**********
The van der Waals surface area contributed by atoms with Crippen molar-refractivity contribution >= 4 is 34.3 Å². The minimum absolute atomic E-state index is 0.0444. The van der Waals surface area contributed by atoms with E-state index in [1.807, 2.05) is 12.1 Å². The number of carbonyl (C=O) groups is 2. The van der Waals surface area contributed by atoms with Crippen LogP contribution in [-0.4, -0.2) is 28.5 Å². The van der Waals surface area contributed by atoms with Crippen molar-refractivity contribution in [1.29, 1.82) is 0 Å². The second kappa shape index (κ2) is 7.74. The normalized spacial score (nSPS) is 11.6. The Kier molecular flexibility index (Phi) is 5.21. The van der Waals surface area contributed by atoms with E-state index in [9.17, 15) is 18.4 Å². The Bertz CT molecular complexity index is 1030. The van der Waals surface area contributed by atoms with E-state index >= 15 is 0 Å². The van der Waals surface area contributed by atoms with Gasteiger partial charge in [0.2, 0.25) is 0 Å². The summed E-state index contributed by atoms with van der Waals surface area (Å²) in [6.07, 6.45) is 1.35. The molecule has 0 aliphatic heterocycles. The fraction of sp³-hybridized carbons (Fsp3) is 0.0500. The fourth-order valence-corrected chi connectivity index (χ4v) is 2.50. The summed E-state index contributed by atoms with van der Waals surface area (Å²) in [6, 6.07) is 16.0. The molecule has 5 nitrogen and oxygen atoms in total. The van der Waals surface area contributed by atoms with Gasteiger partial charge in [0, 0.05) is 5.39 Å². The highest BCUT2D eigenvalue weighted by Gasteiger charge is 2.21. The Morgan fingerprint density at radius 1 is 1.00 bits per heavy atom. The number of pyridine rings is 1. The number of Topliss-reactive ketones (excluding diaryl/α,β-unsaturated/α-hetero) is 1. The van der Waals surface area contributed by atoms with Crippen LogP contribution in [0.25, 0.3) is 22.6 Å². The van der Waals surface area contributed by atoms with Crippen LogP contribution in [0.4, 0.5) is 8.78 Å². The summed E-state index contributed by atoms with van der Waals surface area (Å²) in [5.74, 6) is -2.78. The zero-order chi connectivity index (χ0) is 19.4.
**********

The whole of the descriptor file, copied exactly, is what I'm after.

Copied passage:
The van der Waals surface area contributed by atoms with Crippen molar-refractivity contribution >= 4 is 34.3 Å². The minimum absolute atomic E-state index is 0.0444. The van der Waals surface area contributed by atoms with E-state index in [1.807, 2.05) is 12.1 Å². The number of carbonyl (C=O) groups is 2. The van der Waals surface area contributed by atoms with Crippen LogP contribution in [-0.4, -0.2) is 28.5 Å². The van der Waals surface area contributed by atoms with Crippen molar-refractivity contribution in [1.29, 1.82) is 0 Å². The second kappa shape index (κ2) is 7.74. The normalized spacial score (nSPS) is 11.6. The Kier molecular flexibility index (Phi) is 5.21. The van der Waals surface area contributed by atoms with E-state index in [9.17, 15) is 18.4 Å². The Bertz CT molecular complexity index is 1030. The van der Waals surface area contributed by atoms with E-state index >= 15 is 0 Å². The van der Waals surface area contributed by atoms with Gasteiger partial charge in [0.2, 0.25) is 0 Å². The summed E-state index contributed by atoms with van der Waals surface area (Å²) in [6.07, 6.45) is 1.35. The molecule has 0 aliphatic heterocycles. The fraction of sp³-hybridized carbons (Fsp3) is 0.0500. The fourth-order valence-corrected chi connectivity index (χ4v) is 2.50. The summed E-state index contributed by atoms with van der Waals surface area (Å²) in [6, 6.07) is 16.0. The molecule has 5 nitrogen and oxygen atoms in total. The van der Waals surface area contributed by atoms with Gasteiger partial charge in [0, 0.05) is 5.39 Å². The highest BCUT2D eigenvalue weighted by Gasteiger charge is 2.21. The Morgan fingerprint density at radius 1 is 1.00 bits per heavy atom. The number of pyridine rings is 1. The number of Topliss-reactive ketones (excluding diaryl/α,β-unsaturated/α-hetero) is 1. The van der Waals surface area contributed by atoms with Crippen LogP contribution in [0.25, 0.3) is 22.6 Å². The van der Waals surface area contributed by atoms with Crippen LogP contribution in [0.4, 0.5) is 8.78 Å². The summed E-state index contributed by atoms with van der Waals surface area (Å²) in [5.74, 6) is -2.78. The zero-order chi connectivity index (χ0) is 19.4.